06-30-2012, 11:43 PM #1
Eastern US storms kill 13, cut power to millions
WASHINGTON (AP) — Millions across the mid-Atlantic region sweltered Saturday in the aftermath of violent storms that pummeled the eastern U.S. with high winds and downed trees, killing at least 13 people and leaving 3 million without power during a heat wave.
Power officials said the outages wouldn't be repaired for several days to a week, likening the damage to a serious hurricane. Emergencies were declared in Maryland, West Virginia, Ohio, the District of Columbia and Virginia, where Gov. Bob McDonnell said the state had its largest non-hurricane outage in history, as more storms threatened. "This is a very dangerous situation," the governor said.
More at link....
06-30-2012, 11:51 PM #2
hope all our WS posters in that area are safe!
07-01-2012, 12:22 AM #3
It's Bad! We drove across Ohio today. Every property was hit! We didn't get it too bad but some other areas were hit worse (Marion Co., Putnam Co, Logan Co.) Prayers for those without power. Worst since Ike!No temptation has overtaken you except what is common to mankind. And God is faithful; he will not let you be tempted beyond what you can bear. But when you are tempted, he will also provide a way out so that you can endure it. - 1 Corinthians 10:13 (NIV)
We are all one poor choice from being a subject on this forum. Think twice.
07-01-2012, 12:30 PM #4
Eastern US continues to swelter; power outages could last days
Utility crews untangled downed power lines and tree limbs Sunday, working to get the electricity turned back on for millions of people in the mid-Atlantic region facing a second day of 100-degree temperatures without modern conveniences like air conditioning and refrigeration.
Utilities were slowly making progress, but more than 2.6 million people still had no electricity and could only watch their thermostats climb. It could be several days before all the power outages are restored.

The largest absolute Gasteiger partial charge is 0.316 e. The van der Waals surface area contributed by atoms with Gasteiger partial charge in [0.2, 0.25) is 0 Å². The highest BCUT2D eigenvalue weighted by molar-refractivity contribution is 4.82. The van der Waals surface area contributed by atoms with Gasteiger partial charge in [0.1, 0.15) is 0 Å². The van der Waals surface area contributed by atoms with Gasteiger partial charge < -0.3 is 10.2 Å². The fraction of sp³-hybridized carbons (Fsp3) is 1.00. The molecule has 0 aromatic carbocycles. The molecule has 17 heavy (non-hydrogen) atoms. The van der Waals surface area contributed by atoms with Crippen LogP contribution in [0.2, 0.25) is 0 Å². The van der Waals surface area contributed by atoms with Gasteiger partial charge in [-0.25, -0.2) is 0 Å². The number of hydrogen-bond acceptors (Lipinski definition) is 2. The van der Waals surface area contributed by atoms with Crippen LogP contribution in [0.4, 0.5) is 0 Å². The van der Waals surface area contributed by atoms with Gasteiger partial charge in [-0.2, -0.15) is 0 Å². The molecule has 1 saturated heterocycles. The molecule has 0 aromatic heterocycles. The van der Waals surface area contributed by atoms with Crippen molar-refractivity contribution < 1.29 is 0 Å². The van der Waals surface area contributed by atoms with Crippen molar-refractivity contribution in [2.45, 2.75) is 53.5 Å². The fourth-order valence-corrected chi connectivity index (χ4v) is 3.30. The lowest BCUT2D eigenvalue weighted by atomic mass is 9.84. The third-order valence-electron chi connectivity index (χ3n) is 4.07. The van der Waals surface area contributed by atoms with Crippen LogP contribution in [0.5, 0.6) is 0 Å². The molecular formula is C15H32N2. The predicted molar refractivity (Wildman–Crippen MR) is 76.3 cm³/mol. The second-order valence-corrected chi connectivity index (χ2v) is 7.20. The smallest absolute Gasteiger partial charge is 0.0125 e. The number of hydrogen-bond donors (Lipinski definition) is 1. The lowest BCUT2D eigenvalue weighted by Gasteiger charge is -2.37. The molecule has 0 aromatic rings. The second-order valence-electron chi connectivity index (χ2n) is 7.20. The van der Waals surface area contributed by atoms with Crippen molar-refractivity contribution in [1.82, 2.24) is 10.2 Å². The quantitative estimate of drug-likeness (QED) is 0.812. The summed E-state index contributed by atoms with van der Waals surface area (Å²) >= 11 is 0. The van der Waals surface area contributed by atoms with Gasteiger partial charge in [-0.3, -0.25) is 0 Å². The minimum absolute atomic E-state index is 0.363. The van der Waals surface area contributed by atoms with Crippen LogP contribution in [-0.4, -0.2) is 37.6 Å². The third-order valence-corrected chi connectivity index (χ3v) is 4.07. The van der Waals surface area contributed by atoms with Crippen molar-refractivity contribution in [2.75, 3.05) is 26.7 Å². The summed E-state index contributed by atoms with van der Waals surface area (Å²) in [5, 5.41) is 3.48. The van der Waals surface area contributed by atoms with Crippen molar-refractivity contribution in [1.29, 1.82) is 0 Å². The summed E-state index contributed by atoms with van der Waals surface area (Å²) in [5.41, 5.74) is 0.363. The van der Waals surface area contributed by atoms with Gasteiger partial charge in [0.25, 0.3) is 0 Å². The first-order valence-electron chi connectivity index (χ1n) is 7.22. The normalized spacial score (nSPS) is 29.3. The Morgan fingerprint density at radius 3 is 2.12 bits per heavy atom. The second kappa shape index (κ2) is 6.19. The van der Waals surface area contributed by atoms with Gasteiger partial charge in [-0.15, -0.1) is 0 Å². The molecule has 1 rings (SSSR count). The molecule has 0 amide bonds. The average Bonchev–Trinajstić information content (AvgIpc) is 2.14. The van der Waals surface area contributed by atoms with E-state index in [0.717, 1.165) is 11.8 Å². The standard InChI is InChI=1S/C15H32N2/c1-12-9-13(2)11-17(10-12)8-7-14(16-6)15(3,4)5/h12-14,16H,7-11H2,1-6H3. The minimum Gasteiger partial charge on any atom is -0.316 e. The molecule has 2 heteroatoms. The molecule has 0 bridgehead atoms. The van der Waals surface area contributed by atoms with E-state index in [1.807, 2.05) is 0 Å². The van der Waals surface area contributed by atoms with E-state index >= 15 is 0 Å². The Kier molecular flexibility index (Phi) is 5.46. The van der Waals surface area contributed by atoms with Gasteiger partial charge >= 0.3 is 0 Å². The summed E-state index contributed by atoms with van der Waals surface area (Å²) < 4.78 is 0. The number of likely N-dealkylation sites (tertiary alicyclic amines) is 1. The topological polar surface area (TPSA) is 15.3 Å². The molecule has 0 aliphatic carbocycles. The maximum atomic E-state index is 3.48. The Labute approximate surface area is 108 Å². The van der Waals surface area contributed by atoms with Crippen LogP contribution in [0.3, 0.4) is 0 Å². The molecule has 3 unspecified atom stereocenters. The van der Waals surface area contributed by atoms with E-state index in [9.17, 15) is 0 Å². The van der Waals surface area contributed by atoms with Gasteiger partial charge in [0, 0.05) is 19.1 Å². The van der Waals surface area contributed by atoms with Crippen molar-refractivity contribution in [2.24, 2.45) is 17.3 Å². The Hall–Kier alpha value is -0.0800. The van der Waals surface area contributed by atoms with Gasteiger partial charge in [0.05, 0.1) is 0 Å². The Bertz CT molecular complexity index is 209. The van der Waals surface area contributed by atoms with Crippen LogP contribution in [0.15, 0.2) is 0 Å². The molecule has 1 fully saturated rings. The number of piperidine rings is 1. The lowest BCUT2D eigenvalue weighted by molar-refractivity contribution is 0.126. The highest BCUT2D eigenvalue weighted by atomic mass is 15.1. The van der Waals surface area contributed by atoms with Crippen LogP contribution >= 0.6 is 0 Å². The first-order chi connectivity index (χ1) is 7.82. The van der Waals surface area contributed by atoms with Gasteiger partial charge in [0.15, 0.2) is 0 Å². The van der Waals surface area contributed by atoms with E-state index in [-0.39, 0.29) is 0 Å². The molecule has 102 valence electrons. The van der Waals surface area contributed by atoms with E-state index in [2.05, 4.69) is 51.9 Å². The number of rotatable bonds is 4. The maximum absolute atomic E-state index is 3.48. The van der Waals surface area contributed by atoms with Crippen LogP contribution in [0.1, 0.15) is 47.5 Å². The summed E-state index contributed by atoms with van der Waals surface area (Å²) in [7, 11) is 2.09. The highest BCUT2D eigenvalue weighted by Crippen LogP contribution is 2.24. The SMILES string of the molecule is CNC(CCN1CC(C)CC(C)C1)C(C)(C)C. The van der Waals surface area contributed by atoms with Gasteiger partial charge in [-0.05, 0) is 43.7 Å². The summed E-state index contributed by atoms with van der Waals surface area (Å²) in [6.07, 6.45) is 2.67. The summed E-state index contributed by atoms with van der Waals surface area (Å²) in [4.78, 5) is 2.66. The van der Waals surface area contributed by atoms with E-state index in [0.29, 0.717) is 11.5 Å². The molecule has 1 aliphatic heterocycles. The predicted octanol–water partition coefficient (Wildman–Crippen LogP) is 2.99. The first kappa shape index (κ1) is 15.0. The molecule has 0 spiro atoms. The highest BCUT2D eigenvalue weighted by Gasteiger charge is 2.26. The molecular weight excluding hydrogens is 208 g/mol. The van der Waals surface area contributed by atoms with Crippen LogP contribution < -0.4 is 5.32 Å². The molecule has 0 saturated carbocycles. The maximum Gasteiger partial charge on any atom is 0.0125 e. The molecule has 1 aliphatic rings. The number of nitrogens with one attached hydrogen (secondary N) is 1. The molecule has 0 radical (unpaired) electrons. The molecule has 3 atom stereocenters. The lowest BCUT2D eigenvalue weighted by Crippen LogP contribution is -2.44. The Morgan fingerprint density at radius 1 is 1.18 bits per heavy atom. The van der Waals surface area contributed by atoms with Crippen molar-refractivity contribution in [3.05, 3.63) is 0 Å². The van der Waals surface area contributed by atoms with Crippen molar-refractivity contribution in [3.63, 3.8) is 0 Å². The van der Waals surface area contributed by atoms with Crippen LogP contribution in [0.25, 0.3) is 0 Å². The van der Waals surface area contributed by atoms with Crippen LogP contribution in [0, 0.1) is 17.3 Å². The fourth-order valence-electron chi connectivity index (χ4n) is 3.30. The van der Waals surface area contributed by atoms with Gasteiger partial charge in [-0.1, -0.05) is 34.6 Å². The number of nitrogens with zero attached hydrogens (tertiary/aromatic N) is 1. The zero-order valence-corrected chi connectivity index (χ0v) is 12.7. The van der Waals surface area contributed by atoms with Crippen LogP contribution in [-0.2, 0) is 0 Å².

Meanwhile, officials focused on the most vulnerable residents: children, the sick and the elderly.
In Charleston, W.Va., firefighters helped several people using walkers and wheelchairs get to emergency shelters. One of them, David Gunnoe, uses a wheelchair and had to spend the night in the community room of his apartment complex because the power — and his elevator — went out. Rescuers went up five floors to retrieve his medication.
More at link....
07-01-2012, 11:41 PM #5
The storm that hit the Midwest and East Coast is called a derecho.
Facts About Derechos Which Are Very Damaging Windstorms
Meteorologists Describe Little-Known Giant Windstorms
Pennant Number: 51
Motto: Ventis Secundis ("With Favourable Winds")
May 15, 1920-May 24, 1941
07-02-2012, 12:52 AM #6
It hit us around 10:30 Friday night and instantly took out electricity and phone lines. We finally got power early this morning. It was a scary storm... our house went unscathed, but up and down our road yards and houses are torn up. I swear it sounded like a freight train was tearing through us. The heat yesterday was hard on me (I have heart and kidney problems) but we went to the next town over and their mall had power... So it was a cool haven for a while. Unfortunately it got crowded quickly so we resorted to driving around with the AC on high. The damage we saw was unbelievable. Thankfully we found a place to get dinner and brought it home, after the heat started backing off.
I cant explain right now how thankful I am for my neighbors and community. The local fire department was out checking on the elderly and people like me with chronic illnesses. It was a scary situation to be in, but so many people have and still are putting forth their kindness to help others get through this. There are still a lot of people without power, and quite a number that cant return home because of storm damage... Please keep them in yalls thoughts and prayers...
(phones are still out so I'm typing this out on my iPhone. Sorry if it reads disjointed-like or I have missed a word or 10... Typing on this thing is tedious lol.)
07-03-2012, 01:45 PM #7
How are you doing Elphaba? We got power back Saturday morning, but my parents were out until yesterday and some coworkers are still without power. Phones finally seem to be functioning mostly. I have never experienced anything like what happened Friday night. The closest was Hurricane Isabel in 2003. Two of those killed were less than a mile from my parents' house. The damage was horrible with huge trees uprooted and thrown on houses and cars. It all happened so quickly and without warning.